UNow | UNow | UKOER | UKOER | Proofs Definitions Prime Number | Proofs Definitions Prime Number | Perfect Square Simpson's Paradox | Perfect Square Simpson's Paradox | Sequence Series | Sequence Series | Odd Functions Even Functions | Odd Functions Even Functions | Simpson's Paradox Strictly Increasing | Simpson's Paradox Strictly Increasing | Direct Proofs Comparison Test | Direct Proofs Comparison Test | Odd Numbers Multiples Eight | Odd Numbers Multiples Eight | Pure Maths Pure Mathematics Pure math | Pure Maths Pure Mathematics Pure math | Convergence Divergence | Convergence DivergenceLicense

Except for third party materials (materials owned by someone other than The University of Nottingham) and where otherwise indicated, the copyright in the content provided in this resource is owned by The University of Nottingham and licensed under a Creative Commons Attribution-NonCommercial-ShareAlike UK 2.0 Licence (BY-NC-SA) Except for third party materials (materials owned by someone other than The University of Nottingham) and where otherwise indicated, the copyright in the content provided in this resource is owned by The University of Nottingham and licensed under a Creative Commons Attribution-NonCommercial-ShareAlike UK 2.0 Licence (BY-NC-SA)Site sourced from

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See all metadataDescription

This course is a student-presented seminar in combinatorics, graph theory, and discrete mathematics in general. Instruction and practice in written and oral communication is emphasized, with participants reading and presenting papers from recent mathematics literature and writing a final paper in a related topic. This course is a student-presented seminar in combinatorics, graph theory, and discrete mathematics in general. Instruction and practice in written and oral communication is emphasized, with participants reading and presenting papers from recent mathematics literature and writing a final paper in a related topic.Subjects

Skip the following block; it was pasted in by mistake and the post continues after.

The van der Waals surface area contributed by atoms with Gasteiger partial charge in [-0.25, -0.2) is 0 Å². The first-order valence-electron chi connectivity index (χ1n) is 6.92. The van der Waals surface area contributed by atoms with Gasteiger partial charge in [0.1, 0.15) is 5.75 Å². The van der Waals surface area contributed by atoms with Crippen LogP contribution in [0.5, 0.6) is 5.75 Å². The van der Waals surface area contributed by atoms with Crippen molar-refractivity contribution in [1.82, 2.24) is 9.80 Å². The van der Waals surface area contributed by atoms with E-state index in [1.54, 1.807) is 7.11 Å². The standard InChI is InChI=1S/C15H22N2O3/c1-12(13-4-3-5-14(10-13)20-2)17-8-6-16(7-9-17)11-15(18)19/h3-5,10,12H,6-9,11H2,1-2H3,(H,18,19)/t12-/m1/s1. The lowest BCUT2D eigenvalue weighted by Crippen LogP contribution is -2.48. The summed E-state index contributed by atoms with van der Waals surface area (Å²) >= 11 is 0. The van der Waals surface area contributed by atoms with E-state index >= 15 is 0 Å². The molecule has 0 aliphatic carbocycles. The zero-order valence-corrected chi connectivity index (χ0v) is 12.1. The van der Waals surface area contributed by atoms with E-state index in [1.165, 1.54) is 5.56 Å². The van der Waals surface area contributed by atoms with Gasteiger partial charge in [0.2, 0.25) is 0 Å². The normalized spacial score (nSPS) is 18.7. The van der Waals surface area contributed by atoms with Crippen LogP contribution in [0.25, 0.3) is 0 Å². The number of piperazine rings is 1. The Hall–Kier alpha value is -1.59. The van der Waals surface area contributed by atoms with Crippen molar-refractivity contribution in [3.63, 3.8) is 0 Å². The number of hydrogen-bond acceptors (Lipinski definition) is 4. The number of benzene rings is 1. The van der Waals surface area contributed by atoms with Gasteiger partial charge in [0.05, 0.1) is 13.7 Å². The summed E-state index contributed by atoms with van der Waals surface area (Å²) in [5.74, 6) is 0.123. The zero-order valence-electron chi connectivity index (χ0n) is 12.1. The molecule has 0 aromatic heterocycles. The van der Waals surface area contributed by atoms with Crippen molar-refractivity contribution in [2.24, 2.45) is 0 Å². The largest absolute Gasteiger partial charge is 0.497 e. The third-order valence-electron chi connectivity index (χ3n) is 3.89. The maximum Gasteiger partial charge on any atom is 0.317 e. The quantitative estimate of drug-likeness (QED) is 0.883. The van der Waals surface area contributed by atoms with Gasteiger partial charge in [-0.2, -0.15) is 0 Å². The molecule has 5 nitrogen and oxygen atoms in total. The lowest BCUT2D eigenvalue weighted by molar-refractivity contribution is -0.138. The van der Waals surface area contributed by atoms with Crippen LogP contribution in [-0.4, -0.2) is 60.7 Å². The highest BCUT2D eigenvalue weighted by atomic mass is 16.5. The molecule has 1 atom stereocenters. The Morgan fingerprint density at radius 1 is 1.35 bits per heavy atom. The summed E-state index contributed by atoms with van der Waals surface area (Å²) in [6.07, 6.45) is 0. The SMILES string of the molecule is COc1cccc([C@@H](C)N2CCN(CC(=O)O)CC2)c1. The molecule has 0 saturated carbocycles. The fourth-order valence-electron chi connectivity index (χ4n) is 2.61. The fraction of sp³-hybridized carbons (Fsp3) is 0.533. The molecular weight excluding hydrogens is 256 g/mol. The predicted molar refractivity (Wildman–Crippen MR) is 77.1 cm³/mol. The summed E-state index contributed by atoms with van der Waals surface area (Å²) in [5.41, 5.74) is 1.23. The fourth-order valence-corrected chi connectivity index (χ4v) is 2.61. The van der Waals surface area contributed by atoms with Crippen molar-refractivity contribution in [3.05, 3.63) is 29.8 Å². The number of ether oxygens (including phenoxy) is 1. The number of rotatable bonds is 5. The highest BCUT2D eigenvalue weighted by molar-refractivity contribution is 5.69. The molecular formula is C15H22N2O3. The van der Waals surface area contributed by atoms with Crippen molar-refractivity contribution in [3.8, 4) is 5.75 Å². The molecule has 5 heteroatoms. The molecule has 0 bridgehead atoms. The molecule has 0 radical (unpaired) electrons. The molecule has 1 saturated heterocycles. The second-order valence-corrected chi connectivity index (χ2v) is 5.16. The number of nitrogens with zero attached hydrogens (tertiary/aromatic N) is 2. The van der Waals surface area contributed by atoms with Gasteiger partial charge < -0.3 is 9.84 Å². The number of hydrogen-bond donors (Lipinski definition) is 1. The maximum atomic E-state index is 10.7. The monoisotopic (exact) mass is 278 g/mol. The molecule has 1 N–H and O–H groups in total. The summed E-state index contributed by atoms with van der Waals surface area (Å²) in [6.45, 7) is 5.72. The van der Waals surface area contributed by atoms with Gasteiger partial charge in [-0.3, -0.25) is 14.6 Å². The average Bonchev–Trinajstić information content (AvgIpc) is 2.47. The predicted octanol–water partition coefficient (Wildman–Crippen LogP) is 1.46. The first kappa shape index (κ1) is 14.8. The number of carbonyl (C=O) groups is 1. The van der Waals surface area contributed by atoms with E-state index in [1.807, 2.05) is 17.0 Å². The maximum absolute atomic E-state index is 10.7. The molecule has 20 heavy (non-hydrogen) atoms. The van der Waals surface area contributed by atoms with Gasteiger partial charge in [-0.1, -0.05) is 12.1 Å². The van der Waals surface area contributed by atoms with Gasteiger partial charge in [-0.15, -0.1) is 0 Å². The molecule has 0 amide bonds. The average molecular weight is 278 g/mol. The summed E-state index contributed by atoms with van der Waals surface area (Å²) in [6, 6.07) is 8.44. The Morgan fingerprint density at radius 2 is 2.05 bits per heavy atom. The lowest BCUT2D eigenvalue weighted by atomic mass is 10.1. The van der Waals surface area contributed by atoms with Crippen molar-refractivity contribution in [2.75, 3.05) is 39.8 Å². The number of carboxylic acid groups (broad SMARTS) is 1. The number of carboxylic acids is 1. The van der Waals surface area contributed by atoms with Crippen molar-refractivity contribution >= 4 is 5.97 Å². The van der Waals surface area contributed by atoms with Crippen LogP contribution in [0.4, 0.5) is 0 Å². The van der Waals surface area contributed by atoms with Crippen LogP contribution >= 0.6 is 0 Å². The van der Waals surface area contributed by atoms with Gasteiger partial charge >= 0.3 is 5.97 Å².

discrete math; discrete mathematics; discrete; math; mathematics; seminar; presentations; student presentations; oral; communication; stable marriage; dych; emergency; response vehicles; ambulance; game theory; congruences; color theorem; four color; cake cutting; algorithm; RSA; encryption; numberical integration; sorting; post correspondence problem; PCP; ramsey; van der waals; fibonacci; recursion; domino; tiling; towers; hanoi; pigeonhole; principle; matrix; hamming; code; hat game; juggling; zero-knowledge; proof; repeated games; lewis carroll; determinants; infinitude of primes; bridges; konigsberg; koenigsberg; time series analysis; GARCH; rational; recurrence; relations; digital; image; compression; quantum computing | discrete math; discrete mathematics; discrete; math; mathematics; seminar; presentations; student presentations; oral; communication; stable marriage; dych; emergency; response vehicles; ambulance; game theory; congruences; color theorem; four color; cake cutting; algorithm; RSA; encryption; numberical integration; sorting; post correspondence problem; PCP; ramsey; van der waals; fibonacci; recursion; domino; tiling; towers; hanoi; pigeonhole; principle; matrix; hamming; code; hat game; juggling; zero-knowledge; proof; repeated games; lewis carroll; determinants; infinitude of primes; bridges; konigsberg; koenigsberg; time series analysis; GARCH; rational; recurrence; relations; digital; image; compression; quantum computing | discrete math | discrete math | discrete mathematics | discrete mathematics | discrete | discrete | math | math | mathematics | mathematics | seminar | seminar | presentations | presentations | student presentations | student presentations | oral | oral | communication | communication | stable marriage | stable marriage | dych | dych | emergency | emergency | response vehicles | response vehicles | ambulance | ambulance | game theory | game theory | congruences | congruences | color theorem | color theorem | four color | four color | cake cutting | cake cutting | algorithm | algorithm | RSA | RSA | encryption | encryption | numberical integration | numberical integration | sorting | sorting | post correspondence problem | post correspondence problem | PCP | PCP | ramsey | ramsey | van der waals | van der waals | fibonacci | fibonacci | recursion | recursion | domino | domino | tiling | tiling | towers | towers | hanoi | hanoi | pigeonhole | pigeonhole | principle | principle | matrix | matrix | hamming | hamming | code | code | hat game | hat game | juggling | juggling | zero-knowledge | zero-knowledge | proof | proof | repeated games | repeated games | lewis carroll | lewis carroll | determinants | determinants | infinitude of primes | infinitude of primes | bridges | bridges | konigsberg | konigsberg | koenigsberg | koenigsberg | time series analysis | time series analysis | GARCH | GARCH | rational | rational | recurrence | recurrence | relations | relations | digital | digital | image | image | compression | compression | quantum computing | quantum computingLicense